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With the holiday season behind us and Congress back session, we are entering the second month of the first quarter of 2022 with continued uncertainty.
Supply chain disruptions, skilled labor shortages, raw material shortages, steel mill shutdowns for large-diameter seamless pipe, escalating energy costs, and the availability and rising cost of transportation continue to plague the PVF sector.
A major manufacturer of carbon-steel butt welding fittings announced a price increase in January; others are expected to follow.
Energy prices used in the S&P Goldman Sachs Commodity Index (GSCI), ended Dec. 31, 2021, rose 59 percent higher than the first trading day of the year, per an analysis from the U.S. Energy Information Administration. By comparison, most of the other commodity indexes included in the GSCI rose about 20 percent.
With this in mind, I hardily recommend that you keep close contact with manufacturers/suppliers to protect against shortages of critical materials, unexpected delays in receiving/delivering products and anticipated price escalation.
Anirban Basu, chief economist for Associated Builders and Contractors, anticipates a “very busy” 2022 for the industry. The impact of the Infrastructure Investment and Jobs Act will not see projects from the package released until the third/fourth quarters of 2022.
“Think very long and hard before entering into contractual obligations,” Basu says. “Make sure you build enough margin and contingency.”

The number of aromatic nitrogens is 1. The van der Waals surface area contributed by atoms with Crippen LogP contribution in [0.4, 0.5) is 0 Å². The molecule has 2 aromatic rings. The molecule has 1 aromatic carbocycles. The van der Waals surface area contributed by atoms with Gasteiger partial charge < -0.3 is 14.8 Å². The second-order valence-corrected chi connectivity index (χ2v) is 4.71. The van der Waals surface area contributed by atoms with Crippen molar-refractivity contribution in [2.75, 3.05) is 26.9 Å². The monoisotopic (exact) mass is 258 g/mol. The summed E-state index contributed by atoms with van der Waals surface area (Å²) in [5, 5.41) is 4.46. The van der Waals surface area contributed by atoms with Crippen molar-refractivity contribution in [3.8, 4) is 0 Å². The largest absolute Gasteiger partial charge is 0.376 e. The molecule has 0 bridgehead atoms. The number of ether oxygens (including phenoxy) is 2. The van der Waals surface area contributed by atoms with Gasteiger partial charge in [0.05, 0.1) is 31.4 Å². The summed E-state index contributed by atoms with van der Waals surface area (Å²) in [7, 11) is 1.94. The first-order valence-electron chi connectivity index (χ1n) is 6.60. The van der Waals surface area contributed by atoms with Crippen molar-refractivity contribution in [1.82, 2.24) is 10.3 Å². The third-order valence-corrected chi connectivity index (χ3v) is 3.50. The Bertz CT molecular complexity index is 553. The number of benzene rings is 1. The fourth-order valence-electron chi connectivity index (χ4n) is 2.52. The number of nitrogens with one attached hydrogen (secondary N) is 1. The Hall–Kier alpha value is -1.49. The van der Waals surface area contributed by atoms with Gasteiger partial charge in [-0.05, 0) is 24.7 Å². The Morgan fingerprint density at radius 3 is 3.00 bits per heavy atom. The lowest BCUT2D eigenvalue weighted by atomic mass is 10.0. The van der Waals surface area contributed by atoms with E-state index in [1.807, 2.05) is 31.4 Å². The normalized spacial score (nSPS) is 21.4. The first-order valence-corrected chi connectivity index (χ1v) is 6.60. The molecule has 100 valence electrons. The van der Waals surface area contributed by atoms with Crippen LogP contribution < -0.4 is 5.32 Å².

According to the U.S. Bureau of Labor Statistics (BLS), the 12-month producer index for steel mill products was up 141.6 percent. If rising interest rates lower inflation, supply chain recovery prices of construction materials may cause lower costs. However, they will remain higher than pre-pandemic pricing.
Pricing volatility will significantly impact projects. After months of the Biden administration trying to write off inflation as transitory, defining new geopolitical relationships as passing and supply chain challenges as temporary, the construction industry is now adapting to the new world of unstable prices and short-term vendor quotes.
Gone are the days of quoting material during the bid phase of a project and expecting this price to be accurate six months later when it comes time to purchase.
What is not changing is:
• Project schedules will not become longer.
• Skilled labor will not become more plentiful.
• Code and design requirements will not become more relaxed.